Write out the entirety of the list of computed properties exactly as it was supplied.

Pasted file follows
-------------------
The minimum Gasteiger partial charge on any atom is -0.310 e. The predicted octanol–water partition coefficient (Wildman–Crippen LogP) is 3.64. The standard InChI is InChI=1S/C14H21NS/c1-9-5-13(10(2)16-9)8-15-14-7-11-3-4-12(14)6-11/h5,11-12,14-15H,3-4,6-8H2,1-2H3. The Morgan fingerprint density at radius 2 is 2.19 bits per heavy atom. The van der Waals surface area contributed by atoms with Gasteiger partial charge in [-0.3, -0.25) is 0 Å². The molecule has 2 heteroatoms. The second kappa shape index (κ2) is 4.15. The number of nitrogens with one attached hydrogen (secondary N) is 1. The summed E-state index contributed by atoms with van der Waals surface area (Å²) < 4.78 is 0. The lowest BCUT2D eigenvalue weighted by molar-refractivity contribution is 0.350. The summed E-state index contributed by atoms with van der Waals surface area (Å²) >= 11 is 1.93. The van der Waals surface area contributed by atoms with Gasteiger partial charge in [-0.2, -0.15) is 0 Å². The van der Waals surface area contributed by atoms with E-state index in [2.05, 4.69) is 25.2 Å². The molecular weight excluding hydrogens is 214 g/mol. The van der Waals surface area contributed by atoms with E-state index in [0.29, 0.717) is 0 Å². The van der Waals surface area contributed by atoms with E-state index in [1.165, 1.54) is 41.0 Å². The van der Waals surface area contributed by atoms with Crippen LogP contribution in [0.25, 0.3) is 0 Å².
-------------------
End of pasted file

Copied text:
The minimum Gasteiger partial charge on any atom is -0.310 e. The predicted octanol–water partition coefficient (Wildman–Crippen LogP) is 3.64. The standard InChI is InChI=1S/C14H21NS/c1-9-5-13(10(2)16-9)8-15-14-7-11-3-4-12(14)6-11/h5,11-12,14-15H,3-4,6-8H2,1-2H3. The Morgan fingerprint density at radius 2 is 2.19 bits per heavy atom. The van der Waals surface area contributed by atoms with Gasteiger partial charge in [-0.3, -0.25) is 0 Å². The molecule has 2 heteroatoms. The second kappa shape index (κ2) is 4.15. The number of nitrogens with one attached hydrogen (secondary N) is 1. The summed E-state index contributed by atoms with van der Waals surface area (Å²) < 4.78 is 0. The lowest BCUT2D eigenvalue weighted by molar-refractivity contribution is 0.350. The summed E-state index contributed by atoms with van der Waals surface area (Å²) >= 11 is 1.93. The van der Waals surface area contributed by atoms with Gasteiger partial charge in [-0.2, -0.15) is 0 Å². The van der Waals surface area contributed by atoms with E-state index in [2.05, 4.69) is 25.2 Å². The molecular weight excluding hydrogens is 214 g/mol. The van der Waals surface area contributed by atoms with E-state index in [0.29, 0.717) is 0 Å². The van der Waals surface area contributed by atoms with E-state index in [1.165, 1.54) is 41.0 Å². The van der Waals surface area contributed by atoms with Crippen LogP contribution in [0.25, 0.3) is 0 Å².